The loving power of God

“The world for all its solid substance and complexity no longer existed for his soul save as a theorem of divine power and love and universality. So entire and unquestionable was this sense of the divine meaning in all nature granted to his soul that he could scarcely understand why is anyway necessary that he should continue to live. Yet that was part of the divine purpose and he dared not to question its use, he above all others who had sinned so deeply and so foully against the divine purpose.”

James Joyce, A Portrait of the Artist as a Young Man (150)

In the last chapter, Stephen is troubled with guilt and resentment, facing nightmares and fears not based on reality. In Chapter 4, Stephen turns to God and prayer to atone for his sins that he deeply resents. This quote represents the tone shift of existentialism into the passage as Stephen’s devotion emerges.  The text references a “divine” power that harbors love and meaning, a concept related to God. Stephen is shown questioning the divine and his purpose in living. However, Stephen halts his existential thought after being reminded of his sin and returns to the importance of the divine purpose.

Falling but not yet fallen

“The snares of the world were its way of sin. He would fall. He had not yet fallen but he would fall silently, in an instant. Not to fall was too hard, too hard; and he felt the silent lapse of his soul, as it would be at some instant to come, falling, falling but not yet fallen, still unfilled, but about to fall.”

-James Joyce, A Portrait of the Artist As A Young Man, (pg. 175)

This passage was the split for me in the story’s tone with how his once very structured and formal speech reverted back to repeating phrases/words, dramatically long sentences, and how one thought took up a whole a paragraph. From this paragraph on the story reads in a very similar way to chapters 1 and 2 versus how it read during chapter 3 and the beginning of chapter 4 (older and more religious influenced Stephen).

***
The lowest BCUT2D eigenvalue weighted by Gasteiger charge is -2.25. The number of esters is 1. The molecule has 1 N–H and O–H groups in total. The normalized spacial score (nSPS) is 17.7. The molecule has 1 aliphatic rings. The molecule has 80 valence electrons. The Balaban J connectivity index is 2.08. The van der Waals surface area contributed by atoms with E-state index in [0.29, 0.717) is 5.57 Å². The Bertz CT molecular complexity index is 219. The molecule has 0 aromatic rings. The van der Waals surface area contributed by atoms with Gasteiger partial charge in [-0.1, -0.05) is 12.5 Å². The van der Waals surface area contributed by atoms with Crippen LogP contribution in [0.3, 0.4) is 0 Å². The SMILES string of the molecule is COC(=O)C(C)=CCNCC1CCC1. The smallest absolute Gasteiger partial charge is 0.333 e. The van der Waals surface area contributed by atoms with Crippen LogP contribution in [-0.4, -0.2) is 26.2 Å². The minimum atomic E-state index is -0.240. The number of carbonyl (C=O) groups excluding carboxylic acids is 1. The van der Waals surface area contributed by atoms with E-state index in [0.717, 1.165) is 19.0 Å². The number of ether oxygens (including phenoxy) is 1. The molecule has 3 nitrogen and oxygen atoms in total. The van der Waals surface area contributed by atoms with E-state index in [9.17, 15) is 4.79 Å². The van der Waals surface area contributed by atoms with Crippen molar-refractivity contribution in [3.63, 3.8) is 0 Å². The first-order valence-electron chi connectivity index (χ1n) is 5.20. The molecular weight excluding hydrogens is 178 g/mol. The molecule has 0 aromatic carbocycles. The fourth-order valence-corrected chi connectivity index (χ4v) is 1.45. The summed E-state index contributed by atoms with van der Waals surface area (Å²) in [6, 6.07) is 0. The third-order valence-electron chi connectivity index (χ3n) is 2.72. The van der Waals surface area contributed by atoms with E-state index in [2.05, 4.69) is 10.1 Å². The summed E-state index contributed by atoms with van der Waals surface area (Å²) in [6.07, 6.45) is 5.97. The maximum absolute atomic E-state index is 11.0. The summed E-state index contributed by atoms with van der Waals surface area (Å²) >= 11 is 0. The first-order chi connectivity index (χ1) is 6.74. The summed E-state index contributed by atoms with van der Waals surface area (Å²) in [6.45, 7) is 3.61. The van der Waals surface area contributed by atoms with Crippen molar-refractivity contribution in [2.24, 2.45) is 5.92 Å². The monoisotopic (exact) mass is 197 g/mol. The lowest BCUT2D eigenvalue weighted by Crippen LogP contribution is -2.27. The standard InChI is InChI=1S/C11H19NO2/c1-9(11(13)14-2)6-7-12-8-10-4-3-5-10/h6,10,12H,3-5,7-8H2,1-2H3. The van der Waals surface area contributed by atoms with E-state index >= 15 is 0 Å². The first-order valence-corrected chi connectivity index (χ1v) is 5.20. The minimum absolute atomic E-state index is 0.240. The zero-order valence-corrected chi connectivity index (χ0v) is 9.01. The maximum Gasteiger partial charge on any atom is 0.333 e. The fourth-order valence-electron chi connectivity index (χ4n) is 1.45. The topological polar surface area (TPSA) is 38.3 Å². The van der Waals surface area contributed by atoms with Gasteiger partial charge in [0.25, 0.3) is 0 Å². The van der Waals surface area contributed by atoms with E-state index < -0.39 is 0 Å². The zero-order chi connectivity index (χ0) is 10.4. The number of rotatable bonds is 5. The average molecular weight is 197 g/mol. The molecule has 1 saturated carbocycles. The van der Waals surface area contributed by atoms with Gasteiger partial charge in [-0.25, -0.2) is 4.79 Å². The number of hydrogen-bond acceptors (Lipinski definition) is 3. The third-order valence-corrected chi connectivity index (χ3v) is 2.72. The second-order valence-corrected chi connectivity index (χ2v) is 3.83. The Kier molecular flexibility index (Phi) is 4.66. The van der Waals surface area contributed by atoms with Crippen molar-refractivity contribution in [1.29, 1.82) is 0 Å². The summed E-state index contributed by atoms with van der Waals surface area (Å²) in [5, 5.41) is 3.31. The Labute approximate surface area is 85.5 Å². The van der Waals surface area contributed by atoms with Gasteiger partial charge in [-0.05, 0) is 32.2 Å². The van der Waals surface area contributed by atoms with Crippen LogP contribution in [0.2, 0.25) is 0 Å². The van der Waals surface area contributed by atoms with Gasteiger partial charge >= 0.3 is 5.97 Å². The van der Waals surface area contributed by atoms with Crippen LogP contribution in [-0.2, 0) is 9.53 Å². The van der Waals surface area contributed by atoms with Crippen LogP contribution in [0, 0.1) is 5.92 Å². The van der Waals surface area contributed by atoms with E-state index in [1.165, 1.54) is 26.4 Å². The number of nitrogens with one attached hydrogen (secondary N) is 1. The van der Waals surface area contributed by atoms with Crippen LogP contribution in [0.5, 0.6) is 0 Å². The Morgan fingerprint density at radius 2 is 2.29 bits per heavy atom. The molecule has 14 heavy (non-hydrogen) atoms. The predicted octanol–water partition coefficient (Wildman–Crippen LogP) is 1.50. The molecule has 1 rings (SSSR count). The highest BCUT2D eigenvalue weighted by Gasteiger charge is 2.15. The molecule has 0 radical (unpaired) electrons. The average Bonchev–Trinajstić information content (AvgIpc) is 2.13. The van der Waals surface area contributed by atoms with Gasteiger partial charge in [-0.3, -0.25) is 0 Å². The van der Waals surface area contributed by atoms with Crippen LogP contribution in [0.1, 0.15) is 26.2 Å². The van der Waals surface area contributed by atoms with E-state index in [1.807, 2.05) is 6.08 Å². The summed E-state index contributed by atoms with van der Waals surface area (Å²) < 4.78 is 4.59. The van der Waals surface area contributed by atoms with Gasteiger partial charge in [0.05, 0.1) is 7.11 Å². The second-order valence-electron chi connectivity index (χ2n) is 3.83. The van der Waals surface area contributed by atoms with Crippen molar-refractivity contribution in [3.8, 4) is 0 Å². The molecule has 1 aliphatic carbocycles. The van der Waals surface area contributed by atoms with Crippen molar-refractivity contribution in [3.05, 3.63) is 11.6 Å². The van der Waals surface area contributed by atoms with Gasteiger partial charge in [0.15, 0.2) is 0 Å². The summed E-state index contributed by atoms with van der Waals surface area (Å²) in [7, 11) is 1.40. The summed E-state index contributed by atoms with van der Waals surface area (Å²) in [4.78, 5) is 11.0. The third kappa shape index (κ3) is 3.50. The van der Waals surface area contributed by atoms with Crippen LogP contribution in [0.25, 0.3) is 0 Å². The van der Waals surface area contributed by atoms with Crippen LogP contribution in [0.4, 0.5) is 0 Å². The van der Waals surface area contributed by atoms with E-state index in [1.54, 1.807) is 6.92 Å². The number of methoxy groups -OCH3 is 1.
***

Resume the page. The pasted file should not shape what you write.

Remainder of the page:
Commonplacing Joyce 9/17/23

“-God help us! he said piously, to think of the men of those times, Stephen, Hely Hutchinson and Flood and Henry Grattan and Charles Kendal Bushe, and the noble-men we have now, leaders of the Irish people at home and abroad. Why, by God, they wouldn’t be seen dead in a tenacre field with them.” -James Joyce, A Portrait of the Artist as a Young Man

saddening behaviors

“She too wants me to catch hold of her, he thought. that’s why she came with me to the tram. I could easily catch hold of her when  she comes up to my step: nobody is looking. I could hold her and kiss her”

James Joyce, “A Portrait of the Artist as a Young Man”, Oxford World’s Classics, New York  2000, pp.58

Are these thoughts truly the thoughts of Stephen, or are they something he was was lead to assume do to the societal influences surrounding him?